Donald Trump isn’t wasting time in his efforts to make America great again. According to witnesses in the White House, he’s working faster than many of the presidents that preceded him.
In his first days in office, President Trump is taking on a dizzying schedule that is decidedly different from those of his immediate predecessors.
Trump is in the Oval Office to take meetings earlier than President Obama, and he’s worked through dinner to stay in the West Wing later than President George W. Bush, who would generally return to his residence at 6 p.m. sharp.
Trump doesn’t like to read books, those who know him say. And he doesn’t work out because he believes it’s an energy drain, according to the 2016 book “Trump Revealed.”
“When you’re making speeches for 25,000 people and shouting and screaming and having fun with everybody and making America great again, you get a lot of exercise,” he told People magazine last summer.
Trump does like to watch TV, and he is partial to cable news. On Tuesday night, he tweeted about sending help to Chicago shortly after Fox News host Bill O’Reilly’s show aired a segment about crime in the city.
One Trump ally familiar with the president’s routines said his White House schedule is similar to the one he’s held for years, and described him as “a late-night guy and early morning riser.”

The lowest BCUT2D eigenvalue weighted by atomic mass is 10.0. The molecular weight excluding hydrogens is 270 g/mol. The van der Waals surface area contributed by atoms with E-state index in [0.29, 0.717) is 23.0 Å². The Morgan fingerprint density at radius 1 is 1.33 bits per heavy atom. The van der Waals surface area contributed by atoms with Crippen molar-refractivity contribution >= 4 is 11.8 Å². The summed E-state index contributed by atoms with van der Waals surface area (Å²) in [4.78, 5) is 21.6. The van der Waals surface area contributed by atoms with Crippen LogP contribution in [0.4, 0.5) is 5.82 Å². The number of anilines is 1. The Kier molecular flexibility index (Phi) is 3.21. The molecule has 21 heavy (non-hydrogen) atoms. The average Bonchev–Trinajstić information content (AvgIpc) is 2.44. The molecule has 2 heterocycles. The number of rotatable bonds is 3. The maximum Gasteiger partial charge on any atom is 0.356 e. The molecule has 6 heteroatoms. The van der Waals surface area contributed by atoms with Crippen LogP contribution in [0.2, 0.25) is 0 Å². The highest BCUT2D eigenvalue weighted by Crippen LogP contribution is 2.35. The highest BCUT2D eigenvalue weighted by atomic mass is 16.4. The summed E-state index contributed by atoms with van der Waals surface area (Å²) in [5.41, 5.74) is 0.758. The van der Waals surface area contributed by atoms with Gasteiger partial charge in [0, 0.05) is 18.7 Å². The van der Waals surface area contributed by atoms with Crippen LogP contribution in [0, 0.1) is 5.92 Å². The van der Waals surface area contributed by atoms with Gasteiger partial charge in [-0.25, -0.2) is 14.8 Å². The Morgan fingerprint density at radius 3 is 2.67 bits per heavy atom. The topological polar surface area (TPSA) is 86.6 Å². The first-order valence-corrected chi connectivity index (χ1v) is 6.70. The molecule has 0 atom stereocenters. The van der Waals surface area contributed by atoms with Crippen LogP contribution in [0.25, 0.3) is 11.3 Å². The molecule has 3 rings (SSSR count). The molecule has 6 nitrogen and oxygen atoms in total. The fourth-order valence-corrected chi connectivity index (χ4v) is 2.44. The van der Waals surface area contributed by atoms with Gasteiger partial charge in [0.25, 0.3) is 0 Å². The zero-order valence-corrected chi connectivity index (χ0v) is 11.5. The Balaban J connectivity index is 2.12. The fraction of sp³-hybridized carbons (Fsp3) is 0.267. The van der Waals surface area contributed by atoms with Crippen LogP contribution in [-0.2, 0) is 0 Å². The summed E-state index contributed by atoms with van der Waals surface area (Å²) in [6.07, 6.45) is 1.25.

“His body clock is one that is very conducive to running on little sleep,” the ally said, adding that Trump is known to get up before 6 a.m.
The White House has to adapt to each new occupant, including their management styles and lifestyles.
Obama sent a clear message to aides early on that he intended to be home for dinner with his family. But after dinner, the self-dubbed “night guy” would make his way into his personal office in the Treaty Room and resume work, tweaking his speeches and sending emails to staff.
Bush, also an early riser, started his day by getting his wife, former first lady Laura Bush, her coffee and reading the morning papers.
He told his advisers he wanted to be in the Oval Office at 7 a.m. on the dot. But he indicated he wanted downtime in the evenings to exercise and liked to be in bed no later than 10 p.m. and often earlier, Bush’s aides recalled.
Trump’s pace is a bit more frantic, and many of his daily events are being captured by television cameras in his first week in office.
It seems the only thing Trump is doing slower than his predecessor is signing executive orders. While Trump has tackled quite a few in his first week, he’s on track to sign less than Obama in his first month. Unlike the previous president, Trump seems keen do the right thing the right way.
Source: The Hill